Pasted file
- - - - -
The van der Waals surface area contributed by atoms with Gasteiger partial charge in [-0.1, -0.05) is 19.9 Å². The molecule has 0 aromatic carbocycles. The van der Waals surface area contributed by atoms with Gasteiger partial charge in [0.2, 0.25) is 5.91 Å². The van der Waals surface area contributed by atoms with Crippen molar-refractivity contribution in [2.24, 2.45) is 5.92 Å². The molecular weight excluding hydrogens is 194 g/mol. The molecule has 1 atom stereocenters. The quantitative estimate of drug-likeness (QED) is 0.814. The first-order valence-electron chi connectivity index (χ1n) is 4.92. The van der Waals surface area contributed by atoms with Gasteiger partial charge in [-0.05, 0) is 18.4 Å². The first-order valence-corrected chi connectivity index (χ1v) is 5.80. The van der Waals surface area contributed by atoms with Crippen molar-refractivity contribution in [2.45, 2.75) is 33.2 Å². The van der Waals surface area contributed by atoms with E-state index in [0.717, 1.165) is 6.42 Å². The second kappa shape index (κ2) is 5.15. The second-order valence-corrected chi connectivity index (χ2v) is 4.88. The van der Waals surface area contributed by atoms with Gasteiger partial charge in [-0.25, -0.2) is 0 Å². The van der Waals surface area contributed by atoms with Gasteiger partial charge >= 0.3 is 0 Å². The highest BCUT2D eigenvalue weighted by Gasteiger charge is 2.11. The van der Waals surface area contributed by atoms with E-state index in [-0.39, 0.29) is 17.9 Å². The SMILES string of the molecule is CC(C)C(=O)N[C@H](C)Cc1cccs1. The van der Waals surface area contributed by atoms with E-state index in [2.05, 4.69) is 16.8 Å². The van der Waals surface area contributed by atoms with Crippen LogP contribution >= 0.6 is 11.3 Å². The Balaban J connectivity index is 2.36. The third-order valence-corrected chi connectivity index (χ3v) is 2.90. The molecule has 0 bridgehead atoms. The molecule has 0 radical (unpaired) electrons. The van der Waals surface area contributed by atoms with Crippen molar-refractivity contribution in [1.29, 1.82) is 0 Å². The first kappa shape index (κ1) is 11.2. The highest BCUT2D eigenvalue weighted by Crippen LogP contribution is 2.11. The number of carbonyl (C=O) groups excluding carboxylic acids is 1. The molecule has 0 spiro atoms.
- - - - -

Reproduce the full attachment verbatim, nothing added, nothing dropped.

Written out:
The van der Waals surface area contributed by atoms with Gasteiger partial charge in [-0.1, -0.05) is 19.9 Å². The molecule has 0 aromatic carbocycles. The van der Waals surface area contributed by atoms with Gasteiger partial charge in [0.2, 0.25) is 5.91 Å². The van der Waals surface area contributed by atoms with Crippen molar-refractivity contribution in [2.24, 2.45) is 5.92 Å². The molecular weight excluding hydrogens is 194 g/mol. The molecule has 1 atom stereocenters. The quantitative estimate of drug-likeness (QED) is 0.814. The first-order valence-electron chi connectivity index (χ1n) is 4.92. The van der Waals surface area contributed by atoms with Gasteiger partial charge in [-0.05, 0) is 18.4 Å². The first-order valence-corrected chi connectivity index (χ1v) is 5.80. The van der Waals surface area contributed by atoms with Crippen molar-refractivity contribution in [2.45, 2.75) is 33.2 Å². The van der Waals surface area contributed by atoms with E-state index in [0.717, 1.165) is 6.42 Å². The second kappa shape index (κ2) is 5.15. The second-order valence-corrected chi connectivity index (χ2v) is 4.88. The van der Waals surface area contributed by atoms with Gasteiger partial charge in [-0.25, -0.2) is 0 Å². The van der Waals surface area contributed by atoms with Gasteiger partial charge >= 0.3 is 0 Å². The highest BCUT2D eigenvalue weighted by Gasteiger charge is 2.11. The van der Waals surface area contributed by atoms with E-state index in [-0.39, 0.29) is 17.9 Å². The SMILES string of the molecule is CC(C)C(=O)N[C@H](C)Cc1cccs1. The van der Waals surface area contributed by atoms with E-state index in [2.05, 4.69) is 16.8 Å². The van der Waals surface area contributed by atoms with Crippen LogP contribution >= 0.6 is 11.3 Å². The Balaban J connectivity index is 2.36. The third-order valence-corrected chi connectivity index (χ3v) is 2.90. The molecule has 0 bridgehead atoms. The molecule has 0 radical (unpaired) electrons. The van der Waals surface area contributed by atoms with Crippen molar-refractivity contribution in [1.29, 1.82) is 0 Å². The first kappa shape index (κ1) is 11.2. The highest BCUT2D eigenvalue weighted by Crippen LogP contribution is 2.11. The number of carbonyl (C=O) groups excluding carboxylic acids is 1. The molecule has 0 spiro atoms.